31 Similar provisions were contained in the private banking rule. See 31 C.F.R. § 103.178(b)(4) (requiring securities and futures firms to “[r]eview the activity of the account to ensure that it is consistent with the information obtained about the client’s . . . stated purpose and expected use of the account”).
32 We would interpret similarly the “stated purpose and expected use” provision of the private banking rule. See supra note 31.
33 31 C.F.R. § 103.176(a)(2)(ii). See also infra note 5 and accompanying text.
34 Types of correspondent accounts for which a securities or futures firm may determine that considering the account’s purpose and anticipated activity are appropriate may include a new correspondent account with a foreign broker-dealer or futures commission merchant for the purpose of executing and clearing customer trades for such foreign financial institution, for which the information gathered during qualification of the financial institution may be relevant and applicable. Examples of types of accounts for which experiences with similarly situated financial institutions may be appropriate include a new correspondent account with a foreign broker-dealer or futures commission merchant for proprietary trading, or a new correspondent account with a foreign mutual fund seeking to trade securities in the U.S. markets or to protect its positions or portfolio.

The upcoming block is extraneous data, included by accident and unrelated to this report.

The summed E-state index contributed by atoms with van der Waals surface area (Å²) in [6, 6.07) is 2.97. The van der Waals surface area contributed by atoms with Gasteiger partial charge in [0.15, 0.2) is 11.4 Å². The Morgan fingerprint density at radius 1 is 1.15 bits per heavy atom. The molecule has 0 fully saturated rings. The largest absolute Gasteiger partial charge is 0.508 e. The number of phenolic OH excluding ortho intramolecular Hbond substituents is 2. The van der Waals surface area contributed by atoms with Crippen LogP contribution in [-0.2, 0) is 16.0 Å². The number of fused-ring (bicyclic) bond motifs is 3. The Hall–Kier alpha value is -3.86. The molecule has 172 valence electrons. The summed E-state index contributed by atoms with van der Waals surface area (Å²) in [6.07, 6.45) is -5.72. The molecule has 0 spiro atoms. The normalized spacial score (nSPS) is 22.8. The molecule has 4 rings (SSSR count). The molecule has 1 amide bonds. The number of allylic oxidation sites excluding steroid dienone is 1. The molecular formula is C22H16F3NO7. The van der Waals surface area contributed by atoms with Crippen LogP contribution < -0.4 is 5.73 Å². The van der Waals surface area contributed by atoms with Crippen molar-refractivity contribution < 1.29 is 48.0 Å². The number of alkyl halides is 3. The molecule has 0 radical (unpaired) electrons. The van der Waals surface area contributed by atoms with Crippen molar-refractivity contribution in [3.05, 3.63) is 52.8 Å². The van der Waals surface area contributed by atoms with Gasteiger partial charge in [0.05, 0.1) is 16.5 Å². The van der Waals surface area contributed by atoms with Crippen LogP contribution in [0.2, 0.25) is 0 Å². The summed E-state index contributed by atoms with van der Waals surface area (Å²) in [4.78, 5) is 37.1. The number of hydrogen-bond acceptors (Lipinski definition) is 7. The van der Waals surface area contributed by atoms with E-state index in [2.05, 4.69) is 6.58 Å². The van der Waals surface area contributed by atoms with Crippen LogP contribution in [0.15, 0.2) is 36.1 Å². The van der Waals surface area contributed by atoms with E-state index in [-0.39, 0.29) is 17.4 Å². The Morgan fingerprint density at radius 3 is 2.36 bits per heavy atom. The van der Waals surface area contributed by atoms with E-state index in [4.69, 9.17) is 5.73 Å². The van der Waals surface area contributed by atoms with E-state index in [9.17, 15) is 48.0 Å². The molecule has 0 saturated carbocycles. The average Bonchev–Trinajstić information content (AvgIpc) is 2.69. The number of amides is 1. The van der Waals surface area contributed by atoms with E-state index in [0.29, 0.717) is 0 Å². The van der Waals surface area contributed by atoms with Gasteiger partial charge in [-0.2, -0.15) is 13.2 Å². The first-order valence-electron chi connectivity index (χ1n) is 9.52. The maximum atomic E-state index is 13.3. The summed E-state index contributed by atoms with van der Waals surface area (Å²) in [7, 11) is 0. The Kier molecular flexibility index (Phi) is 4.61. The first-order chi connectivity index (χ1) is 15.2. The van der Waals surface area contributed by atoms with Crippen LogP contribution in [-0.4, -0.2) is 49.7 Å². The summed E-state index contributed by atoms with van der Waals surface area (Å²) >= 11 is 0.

35 With respect to private banking accounts that may be established, maintained, administered, or managed by securities and futures firms, the purpose of the account and the expected use likely will correspond directly with a particular account program that a securities or futures firm has established with an aggregate account minimum of $1,000,000 and specialized liaison services. In the event that a private banking customer begins to use an account for new purposes the securities or futures firm should reevaluate the account and should commence monitoring the account for the anticipated activity associated with the new purpose, if necessary and appropriate in light of the circumstances.